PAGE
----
Customer service is dead
I have worked in various retail jobs part-time for the past four years, and it has always been my experience that happy customers are good customers. So I try my best to be friendly and courteous towards them. Customers are not only essentially the source of my paycheck, but they are also human beings. They have mood swings and bad days, the same as I do.
I cannot control a customer’s mood or what happened to them before they entered my store. I can, however, be polite, courteous and helpful when I deal with them. Maybe it was the way I was brought up – be respectful, don’t act obnoxious, and follow the “golden rule” – treat others the way you would want to be treated.
That’s why it’s so surprising to me when I go to a store, restaurant, or even a campus office and receive the bare minimum of courtesy or amiability. Nowadays people seem to instead follow the “silver rule” – do not treat others in a way you would not want them to treat you. It sounds similar to the golden rule, but is decidedly less proactive. And it means that an employee exerts no effort whatsoever to be polite and helpful.
The truth is that people today are looking out for number one – themselves. It is important to remember once in a while that we, as college students and as both employees and customers, should think about the other person. Customers, take into account that employees are probably overworked and underpaid. Employers, take into account that customers are probably busy and confused, and just need some help.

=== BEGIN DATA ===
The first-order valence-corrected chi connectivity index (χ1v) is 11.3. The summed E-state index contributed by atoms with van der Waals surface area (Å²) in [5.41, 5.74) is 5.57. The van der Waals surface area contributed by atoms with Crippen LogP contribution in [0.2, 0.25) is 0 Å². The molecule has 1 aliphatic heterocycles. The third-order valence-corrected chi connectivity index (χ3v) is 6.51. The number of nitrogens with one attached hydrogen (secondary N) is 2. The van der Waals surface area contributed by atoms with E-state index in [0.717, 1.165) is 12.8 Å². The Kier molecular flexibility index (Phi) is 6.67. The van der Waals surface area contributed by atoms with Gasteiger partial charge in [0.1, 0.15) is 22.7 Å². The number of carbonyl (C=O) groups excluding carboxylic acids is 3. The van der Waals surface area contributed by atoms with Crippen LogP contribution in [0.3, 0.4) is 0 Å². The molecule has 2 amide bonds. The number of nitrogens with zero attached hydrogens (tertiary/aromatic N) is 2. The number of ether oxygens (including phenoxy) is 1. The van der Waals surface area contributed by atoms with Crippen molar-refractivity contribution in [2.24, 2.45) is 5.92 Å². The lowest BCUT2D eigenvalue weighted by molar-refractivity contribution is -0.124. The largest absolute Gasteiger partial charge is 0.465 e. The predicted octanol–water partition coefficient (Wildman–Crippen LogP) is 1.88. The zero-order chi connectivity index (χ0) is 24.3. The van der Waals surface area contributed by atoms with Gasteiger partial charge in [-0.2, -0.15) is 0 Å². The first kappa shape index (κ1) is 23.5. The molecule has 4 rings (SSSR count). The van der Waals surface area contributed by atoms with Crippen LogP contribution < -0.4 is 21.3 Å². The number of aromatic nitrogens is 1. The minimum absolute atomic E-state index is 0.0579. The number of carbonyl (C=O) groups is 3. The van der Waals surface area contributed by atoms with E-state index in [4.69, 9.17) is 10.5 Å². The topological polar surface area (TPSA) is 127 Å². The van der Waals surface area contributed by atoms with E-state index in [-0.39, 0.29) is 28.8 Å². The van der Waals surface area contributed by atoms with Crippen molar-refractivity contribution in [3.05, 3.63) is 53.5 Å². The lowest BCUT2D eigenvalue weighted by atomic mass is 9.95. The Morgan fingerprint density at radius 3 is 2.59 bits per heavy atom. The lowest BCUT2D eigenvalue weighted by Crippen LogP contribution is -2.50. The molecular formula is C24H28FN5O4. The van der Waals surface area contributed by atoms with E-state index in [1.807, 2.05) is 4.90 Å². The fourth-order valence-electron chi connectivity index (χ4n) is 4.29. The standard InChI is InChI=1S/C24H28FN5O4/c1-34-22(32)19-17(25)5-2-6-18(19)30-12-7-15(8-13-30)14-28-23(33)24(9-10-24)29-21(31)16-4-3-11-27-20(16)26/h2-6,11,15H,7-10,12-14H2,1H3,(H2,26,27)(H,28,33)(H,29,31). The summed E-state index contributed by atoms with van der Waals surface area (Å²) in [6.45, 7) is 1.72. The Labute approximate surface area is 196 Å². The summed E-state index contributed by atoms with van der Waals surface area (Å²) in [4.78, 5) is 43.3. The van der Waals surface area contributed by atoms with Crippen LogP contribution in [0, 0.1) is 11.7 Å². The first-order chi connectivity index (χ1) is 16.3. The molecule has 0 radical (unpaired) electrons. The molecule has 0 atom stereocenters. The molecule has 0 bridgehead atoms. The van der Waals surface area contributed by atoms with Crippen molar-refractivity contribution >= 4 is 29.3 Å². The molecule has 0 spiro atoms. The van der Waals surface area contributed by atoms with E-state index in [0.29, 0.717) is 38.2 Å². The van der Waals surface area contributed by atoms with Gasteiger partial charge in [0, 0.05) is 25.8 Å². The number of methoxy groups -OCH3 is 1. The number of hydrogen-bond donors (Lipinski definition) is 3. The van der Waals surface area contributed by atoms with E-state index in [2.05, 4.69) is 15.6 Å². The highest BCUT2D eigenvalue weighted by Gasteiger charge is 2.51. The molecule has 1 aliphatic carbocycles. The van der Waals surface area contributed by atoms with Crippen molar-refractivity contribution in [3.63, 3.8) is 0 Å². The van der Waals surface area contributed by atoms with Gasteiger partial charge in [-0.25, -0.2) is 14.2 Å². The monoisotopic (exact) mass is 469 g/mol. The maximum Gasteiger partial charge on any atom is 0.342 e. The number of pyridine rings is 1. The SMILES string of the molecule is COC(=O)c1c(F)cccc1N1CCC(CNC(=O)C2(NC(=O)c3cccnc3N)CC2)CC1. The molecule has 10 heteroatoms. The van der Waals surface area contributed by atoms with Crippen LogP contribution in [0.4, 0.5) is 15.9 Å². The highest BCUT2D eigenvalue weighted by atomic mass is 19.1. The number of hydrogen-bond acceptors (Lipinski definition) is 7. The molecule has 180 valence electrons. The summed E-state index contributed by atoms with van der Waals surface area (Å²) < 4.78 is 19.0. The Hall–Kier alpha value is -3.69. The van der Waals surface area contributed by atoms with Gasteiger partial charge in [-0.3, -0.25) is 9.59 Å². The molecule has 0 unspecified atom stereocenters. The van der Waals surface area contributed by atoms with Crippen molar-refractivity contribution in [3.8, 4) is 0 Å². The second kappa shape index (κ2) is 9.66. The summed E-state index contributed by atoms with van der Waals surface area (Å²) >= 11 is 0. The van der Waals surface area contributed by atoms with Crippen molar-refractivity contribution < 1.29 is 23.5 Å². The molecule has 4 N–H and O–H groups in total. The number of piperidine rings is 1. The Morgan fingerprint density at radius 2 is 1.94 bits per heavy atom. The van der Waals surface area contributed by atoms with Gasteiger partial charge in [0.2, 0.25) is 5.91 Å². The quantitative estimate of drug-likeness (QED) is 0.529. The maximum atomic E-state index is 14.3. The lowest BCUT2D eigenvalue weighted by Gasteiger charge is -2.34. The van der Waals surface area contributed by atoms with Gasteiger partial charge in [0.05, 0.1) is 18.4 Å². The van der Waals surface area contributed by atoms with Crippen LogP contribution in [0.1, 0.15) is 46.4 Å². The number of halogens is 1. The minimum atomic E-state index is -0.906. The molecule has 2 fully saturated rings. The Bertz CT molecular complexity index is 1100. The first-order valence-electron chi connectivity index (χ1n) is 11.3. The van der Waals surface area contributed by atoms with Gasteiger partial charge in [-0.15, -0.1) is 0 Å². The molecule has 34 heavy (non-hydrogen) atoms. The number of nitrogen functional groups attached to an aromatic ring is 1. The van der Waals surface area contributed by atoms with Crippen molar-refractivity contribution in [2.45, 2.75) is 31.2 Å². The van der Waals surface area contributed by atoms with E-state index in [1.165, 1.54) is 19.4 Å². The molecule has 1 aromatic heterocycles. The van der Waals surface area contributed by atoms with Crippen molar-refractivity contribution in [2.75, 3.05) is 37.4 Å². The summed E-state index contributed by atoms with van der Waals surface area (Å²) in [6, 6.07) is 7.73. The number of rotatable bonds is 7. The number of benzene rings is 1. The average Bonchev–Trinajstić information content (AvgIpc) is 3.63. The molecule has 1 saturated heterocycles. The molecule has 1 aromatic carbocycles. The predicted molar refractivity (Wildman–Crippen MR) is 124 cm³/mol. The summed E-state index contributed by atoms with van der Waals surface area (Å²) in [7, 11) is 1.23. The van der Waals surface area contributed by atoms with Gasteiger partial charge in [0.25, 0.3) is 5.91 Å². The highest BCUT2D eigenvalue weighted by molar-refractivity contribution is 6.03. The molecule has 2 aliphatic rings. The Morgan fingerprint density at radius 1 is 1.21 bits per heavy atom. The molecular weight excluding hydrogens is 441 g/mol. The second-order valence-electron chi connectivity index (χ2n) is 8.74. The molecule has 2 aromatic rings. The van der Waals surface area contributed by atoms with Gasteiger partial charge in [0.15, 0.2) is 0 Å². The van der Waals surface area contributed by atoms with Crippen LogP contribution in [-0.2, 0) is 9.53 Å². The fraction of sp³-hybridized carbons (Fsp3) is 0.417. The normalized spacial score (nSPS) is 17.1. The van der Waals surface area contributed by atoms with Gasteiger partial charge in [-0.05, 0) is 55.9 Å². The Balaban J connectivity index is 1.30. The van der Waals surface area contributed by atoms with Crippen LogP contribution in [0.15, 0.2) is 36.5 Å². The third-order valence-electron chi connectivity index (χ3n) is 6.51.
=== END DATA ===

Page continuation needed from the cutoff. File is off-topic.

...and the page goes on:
I, as an employee, am in no way perfect – I get frustrated and tired. But I don’t let it affect my work ethic – I treat the customer at the beginning of my shift with the same courtesy as I treat the last customer.
I can only hope that members of the Seton Hall community remember the importance of friendly customer service. There are countless times I have heard complaints from students about the unprofessional way they have been treated by employees in campus offices.
For the many times I have been treated as a nuisance by employees in some store, I have come to the conclusion that customer service is dead, or at least on life support.
But then every once in a while I see a great example of customer service – like when I go to PCSS with a laptop that just crashed, and one of the technicians decides to stay an hour after his shift ends just to make sure that he can save all of my files. Then I think maybe friendly customer service is still hanging on.
Erin Bell is a junior journalism major from Burlington, NJ. She can be reached at firstname.lastname@example.org